Section 404 of the Social Security Act permits the Commissioner to recover from persons to whom Social Security benefits have been overpaid those monies in excess of the correct amount. 42 U.S.C. § 404(a)(1). The statute further provides, however, that recovery may not be had from “any person who is without fault if such . . . recovery would defeat the purpose of [the statute] or would be against equity and good conscience.” 42 U.S.C. § 404(b)(1); see also 20 C.F.R. § 404.506(a).

         The threshold inquiry in determining whether an overpayment of benefits should be waived is the “fault” of the beneficiary. Watson v. Sullivan, 940 F.2d 168, 171 (6th Cir. 1991) (per curiam); Chavez v. Comm'r of Soc. Sec., No. 1:14-cv-532, 2015 WL 1730371, at *2 (S.D. Ohio Apr. 14, 2015), report & recommendation adopted 2015 WL 4540138 (S.D. Ohio July 27, 2015). “Although the [SSA] may have been at fault in making the overpayment, that fact does not relieve the overpaid individual . . . from whom the [SSA] seeks to recover the overpayment from liability for repayment if such individual is not without fault.” 20 C.F.R. § 404.507. As explained in the regulation, fault depends “upon whether the facts show that the incorrect payment to the individual . . . resulted from . . . [a]n incorrect statement made by the individual which he knew or should have known to be incorrect”; “[f]ailure to furnish information which he knew or should have known to be material”; or “acceptance of a payment which he either knew or could have been expected to know was incorrect.” Id. Section 404(b) provides that “[i]n making for purposes of [analyzing fault] any determination of whether any individual is without fault, the Commissioner of Social Security shall specifically take into account any physical, mental, educational, or linguistic limitation such individual may have[.]” 42 U.S.C. § 404(b)(2); see also 20 C.F.R. § 404.507 (the Commissioner “will consider all pertinent circumstances, including the individual's age and intelligence, and any physical, mental, educational, or linguistic limitations . . . the individual has”).

         A conclusion that the claimant was not without fault does not require a finding of bad faith; instead, an overpayment may arise from an honest mistake. Morgan v. Finch, 423 F.2d 551, 553 (6th Cir. 1970); Quaynor v. Comm'r of Soc. Sec., Civil Action No. 14-12258, 2015 WL 9487846, at *4 (E.D. Mich. Dec. 9, 2015), report & recommendation adopted 2015 WL 9478026 (E.D. Mich. Dec. 29, 2015). It is the burden of the claimant to demonstrate that he is without fault before a benefits overpayment can be considered waived. Watson, 940 F.2d at 171. “The question of fault is one of fact and as such is subject to the substantial evidence standard of review.” Doan v. Sec. of Health & Human Servs., No. 86-5956, 1987 WL 36143, at *1 (6th Cir. July 7, 1987) (per curiam); Hassett v. Comm'r of Soc. Sec., No. 1:12cv419, 2013 WL 3834372, at *4 (W.D. Mich. July 24, 2013).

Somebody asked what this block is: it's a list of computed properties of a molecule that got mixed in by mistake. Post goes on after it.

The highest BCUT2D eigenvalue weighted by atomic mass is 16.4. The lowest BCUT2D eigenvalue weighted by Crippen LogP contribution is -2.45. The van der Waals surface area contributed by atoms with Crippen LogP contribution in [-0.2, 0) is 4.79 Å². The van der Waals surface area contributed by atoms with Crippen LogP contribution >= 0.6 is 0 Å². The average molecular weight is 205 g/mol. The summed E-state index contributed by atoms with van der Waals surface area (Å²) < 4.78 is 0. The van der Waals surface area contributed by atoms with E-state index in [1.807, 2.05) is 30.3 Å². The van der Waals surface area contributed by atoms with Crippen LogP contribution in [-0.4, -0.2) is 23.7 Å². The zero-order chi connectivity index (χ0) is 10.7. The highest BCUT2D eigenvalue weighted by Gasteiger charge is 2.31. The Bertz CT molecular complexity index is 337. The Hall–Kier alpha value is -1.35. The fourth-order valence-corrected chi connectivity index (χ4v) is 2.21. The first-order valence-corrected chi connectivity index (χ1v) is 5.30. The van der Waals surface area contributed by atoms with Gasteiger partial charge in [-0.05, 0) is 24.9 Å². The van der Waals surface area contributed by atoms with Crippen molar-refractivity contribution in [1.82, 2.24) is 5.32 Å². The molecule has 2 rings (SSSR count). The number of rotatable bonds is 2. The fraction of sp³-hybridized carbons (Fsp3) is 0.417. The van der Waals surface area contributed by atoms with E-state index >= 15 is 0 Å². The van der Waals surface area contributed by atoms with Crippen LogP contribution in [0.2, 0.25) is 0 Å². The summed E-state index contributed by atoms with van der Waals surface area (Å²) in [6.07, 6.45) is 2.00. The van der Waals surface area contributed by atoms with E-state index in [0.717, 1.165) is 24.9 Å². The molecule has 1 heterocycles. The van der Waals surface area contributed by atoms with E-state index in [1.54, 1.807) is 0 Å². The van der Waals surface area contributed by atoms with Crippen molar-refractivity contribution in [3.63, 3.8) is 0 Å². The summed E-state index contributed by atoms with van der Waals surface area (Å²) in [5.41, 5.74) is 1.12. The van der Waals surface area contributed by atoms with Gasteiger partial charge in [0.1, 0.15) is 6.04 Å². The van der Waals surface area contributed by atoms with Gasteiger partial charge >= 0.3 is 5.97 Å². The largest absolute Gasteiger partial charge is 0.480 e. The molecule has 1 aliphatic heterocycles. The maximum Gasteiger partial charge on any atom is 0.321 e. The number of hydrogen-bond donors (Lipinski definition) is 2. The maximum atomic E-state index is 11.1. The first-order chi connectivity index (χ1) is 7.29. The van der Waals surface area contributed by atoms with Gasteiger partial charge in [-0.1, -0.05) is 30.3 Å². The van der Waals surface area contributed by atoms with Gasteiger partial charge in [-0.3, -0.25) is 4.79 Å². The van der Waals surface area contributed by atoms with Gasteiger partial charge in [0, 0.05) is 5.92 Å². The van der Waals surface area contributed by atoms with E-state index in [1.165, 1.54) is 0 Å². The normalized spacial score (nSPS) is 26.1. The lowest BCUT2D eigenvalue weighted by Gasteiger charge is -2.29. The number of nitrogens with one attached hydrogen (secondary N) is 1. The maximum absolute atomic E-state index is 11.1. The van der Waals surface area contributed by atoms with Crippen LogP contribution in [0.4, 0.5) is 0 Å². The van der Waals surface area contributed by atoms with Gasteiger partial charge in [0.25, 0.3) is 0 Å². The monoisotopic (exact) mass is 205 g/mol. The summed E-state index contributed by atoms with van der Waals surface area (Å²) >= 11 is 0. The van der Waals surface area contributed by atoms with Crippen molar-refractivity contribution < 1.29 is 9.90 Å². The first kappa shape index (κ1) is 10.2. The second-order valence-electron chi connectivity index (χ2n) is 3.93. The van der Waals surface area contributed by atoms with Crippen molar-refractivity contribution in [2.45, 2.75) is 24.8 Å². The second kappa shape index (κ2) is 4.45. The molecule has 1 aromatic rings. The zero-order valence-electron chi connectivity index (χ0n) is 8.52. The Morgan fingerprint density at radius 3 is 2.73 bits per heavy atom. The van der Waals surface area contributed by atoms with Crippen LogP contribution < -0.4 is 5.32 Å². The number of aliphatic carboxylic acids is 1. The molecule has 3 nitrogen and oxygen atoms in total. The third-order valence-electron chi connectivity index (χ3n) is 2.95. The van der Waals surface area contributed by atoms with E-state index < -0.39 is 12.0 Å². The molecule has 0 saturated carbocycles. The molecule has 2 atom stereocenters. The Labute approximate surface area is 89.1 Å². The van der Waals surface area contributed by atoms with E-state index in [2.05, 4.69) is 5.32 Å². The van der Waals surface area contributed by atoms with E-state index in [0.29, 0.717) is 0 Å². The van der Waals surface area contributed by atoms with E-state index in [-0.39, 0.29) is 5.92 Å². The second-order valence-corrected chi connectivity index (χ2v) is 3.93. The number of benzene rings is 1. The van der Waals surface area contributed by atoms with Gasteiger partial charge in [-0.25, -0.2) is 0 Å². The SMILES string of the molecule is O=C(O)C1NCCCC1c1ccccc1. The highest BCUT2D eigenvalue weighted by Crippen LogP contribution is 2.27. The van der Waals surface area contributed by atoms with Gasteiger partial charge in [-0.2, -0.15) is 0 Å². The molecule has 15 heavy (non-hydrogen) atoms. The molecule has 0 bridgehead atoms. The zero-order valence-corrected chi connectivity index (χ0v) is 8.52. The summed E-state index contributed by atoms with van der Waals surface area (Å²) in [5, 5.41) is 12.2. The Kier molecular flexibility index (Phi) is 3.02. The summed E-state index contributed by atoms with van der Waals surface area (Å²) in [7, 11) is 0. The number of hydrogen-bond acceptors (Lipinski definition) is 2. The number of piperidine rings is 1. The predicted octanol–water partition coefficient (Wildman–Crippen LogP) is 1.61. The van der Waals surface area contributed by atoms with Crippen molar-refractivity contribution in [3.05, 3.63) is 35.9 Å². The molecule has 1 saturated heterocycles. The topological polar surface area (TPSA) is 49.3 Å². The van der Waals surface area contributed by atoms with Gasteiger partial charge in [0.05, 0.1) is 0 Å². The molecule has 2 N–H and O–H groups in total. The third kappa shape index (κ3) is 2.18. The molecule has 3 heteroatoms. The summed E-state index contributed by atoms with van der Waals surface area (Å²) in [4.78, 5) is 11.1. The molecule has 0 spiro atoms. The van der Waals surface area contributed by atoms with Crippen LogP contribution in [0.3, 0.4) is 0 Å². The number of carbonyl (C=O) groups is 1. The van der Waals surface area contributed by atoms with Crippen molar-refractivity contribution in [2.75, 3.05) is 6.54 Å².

“The decision which must be reached in a fault determination is highly subjective, highly dependent on the interaction between the intentions and state of mind of the claimant and the peculiar circumstances of his situation.” Piskorek v. Colvin, No. 13 CV 3831, 2014 WL 5152565, at *7 (N.D. Ill. Oct. 7, 2014). The determination of fault requires the ALJ, or the Appeals Council in this case, to evaluate whether a reasonable person in the claimant's own circumstances, and with whatever limitations he may have, could believe he was entitled to continued benefits. Harrison v. Heckler, 746 F.2d 480, 482 (9th Cir. 1984); Ducharme v. Astrue, Civil Action No. PWG-08-2698, 2012 WL 907777, at *3 (D. Md. Mar. 15, 2012).

         Further, “[w]here an individual . . . accepts such overpayment because of reliance on erroneous information from an official source within the Social Security Administration . . . with respect to the interpretation of a pertinent provision of the Social Security Act or regulations pertaining thereto, . . . such individual, in accepting such overpayment, will be deemed to be without fault.” 20 C.F.R. § 404.510a. “[W]here an individual demonstrates satisfaction of 20 C.F.R. § 404.510a, the individual has also satisfied the ‘without fault' requirement of 42 U.S.C. § 404(b).” Valley v. Comm'r of Soc. Sec., 427 F.3d 388, 393 n.2 (6th Cir. 2005). Adjustment or recovery is waived in the situation described in § 404.510a “since it will be deemed such adjustment or recovery is against equity and good conscience.” 20 C.F.R. § 404.512(a). Nonetheless, the claimant may be determined to be at fault for accepting overpayment after receiving ...